How I travel despite my anxiety

It’s no secret that I’ve been struggling with a generalized anxiety disorder for many years now – heck, I run a blog about it.
The most difficult part for me is that, because my panics seem so sudden and irrational, people tend to minimize or delegitimize my illness.
I’ve been told to “stop being so dramatic” a million times now. People have laughed and rolled their eyes at me. I’ve been told to “just be normal” and there have actually been multiple occasions when people who I considered my friends physically forced me into situations that made me experience severe panic attacks.
That’s why spreading awareness for mental health issues is so important to me. They didn’t understand why I felt and acted the way I did and it not only alienated them, it made them angry.

Travel brings its own truckload of problems for travelers struggling with mental illness. Especially if your illness is fear-based (as mine is), you’ll find distinct roadblocks that might turn a beautiful experience into a nightmare.
Taking public transport, sleeping in a foreign hotel, walking the streets of an unknown city and visiting countries where you don’t speak the native language especially…It can be an incredibly daunting task. Maybe you have a person in your life that supports you through your struggles. That’s amazing. But in the end, you’ll always fight this fight on your own. And you can’t depend on that support always being there.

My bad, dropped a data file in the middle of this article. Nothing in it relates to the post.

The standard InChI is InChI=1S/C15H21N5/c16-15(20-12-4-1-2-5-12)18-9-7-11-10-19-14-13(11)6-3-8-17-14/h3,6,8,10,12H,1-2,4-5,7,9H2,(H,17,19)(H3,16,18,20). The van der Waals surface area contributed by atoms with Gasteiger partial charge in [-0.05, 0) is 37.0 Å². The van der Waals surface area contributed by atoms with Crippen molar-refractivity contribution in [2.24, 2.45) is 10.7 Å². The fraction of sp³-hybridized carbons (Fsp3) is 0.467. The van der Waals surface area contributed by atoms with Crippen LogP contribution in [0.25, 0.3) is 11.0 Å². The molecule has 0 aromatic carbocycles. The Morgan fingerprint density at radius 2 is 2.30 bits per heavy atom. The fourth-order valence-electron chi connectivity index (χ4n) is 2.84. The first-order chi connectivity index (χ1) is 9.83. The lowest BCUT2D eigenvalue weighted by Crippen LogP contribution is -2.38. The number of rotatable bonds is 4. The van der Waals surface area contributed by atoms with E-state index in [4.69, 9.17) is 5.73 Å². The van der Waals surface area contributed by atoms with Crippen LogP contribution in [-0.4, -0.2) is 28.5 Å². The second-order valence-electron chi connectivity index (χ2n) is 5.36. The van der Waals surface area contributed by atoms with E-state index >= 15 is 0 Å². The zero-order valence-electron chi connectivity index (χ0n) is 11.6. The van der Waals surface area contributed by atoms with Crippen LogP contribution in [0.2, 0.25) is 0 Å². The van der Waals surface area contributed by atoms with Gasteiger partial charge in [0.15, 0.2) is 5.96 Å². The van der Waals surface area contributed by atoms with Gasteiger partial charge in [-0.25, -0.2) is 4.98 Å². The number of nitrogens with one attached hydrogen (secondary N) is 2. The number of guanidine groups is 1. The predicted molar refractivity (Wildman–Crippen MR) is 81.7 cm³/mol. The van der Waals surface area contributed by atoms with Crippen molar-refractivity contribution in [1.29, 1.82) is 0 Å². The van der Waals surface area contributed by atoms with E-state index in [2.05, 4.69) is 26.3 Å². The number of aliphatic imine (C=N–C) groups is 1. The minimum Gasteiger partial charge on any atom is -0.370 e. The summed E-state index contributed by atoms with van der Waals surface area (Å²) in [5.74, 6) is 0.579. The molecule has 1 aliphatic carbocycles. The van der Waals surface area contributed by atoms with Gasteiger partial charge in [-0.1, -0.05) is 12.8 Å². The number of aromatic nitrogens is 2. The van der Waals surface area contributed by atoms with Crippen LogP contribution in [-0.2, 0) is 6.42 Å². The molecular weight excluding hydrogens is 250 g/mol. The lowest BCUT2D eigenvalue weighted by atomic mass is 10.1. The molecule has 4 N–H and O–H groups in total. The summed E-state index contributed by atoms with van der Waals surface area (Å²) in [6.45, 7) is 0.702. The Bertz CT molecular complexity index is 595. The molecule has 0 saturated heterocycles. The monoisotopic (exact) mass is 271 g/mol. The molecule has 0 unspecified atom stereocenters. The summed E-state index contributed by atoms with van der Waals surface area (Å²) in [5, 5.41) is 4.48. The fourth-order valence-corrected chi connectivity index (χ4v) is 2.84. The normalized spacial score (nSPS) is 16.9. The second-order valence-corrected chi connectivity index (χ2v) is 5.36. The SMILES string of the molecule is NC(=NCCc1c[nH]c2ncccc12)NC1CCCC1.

To tell the truth, I’ve just recently lost the person that has supported me and my mental health more than anybody ever has before. They managed to reign in my anxiety and soothe me when I was close to my breaking point.
But the sad reality is: that person can leave at any time. It’s not their job to keep your mental illness in check. And even if they never leave, they can’t always be with you. You can’t ask them to put their life on hold in order to deal with your battle.

The only thing that can really help you alleviate your illness is therapy and, if needed, proper medication. But you can help yourself in small ways every day.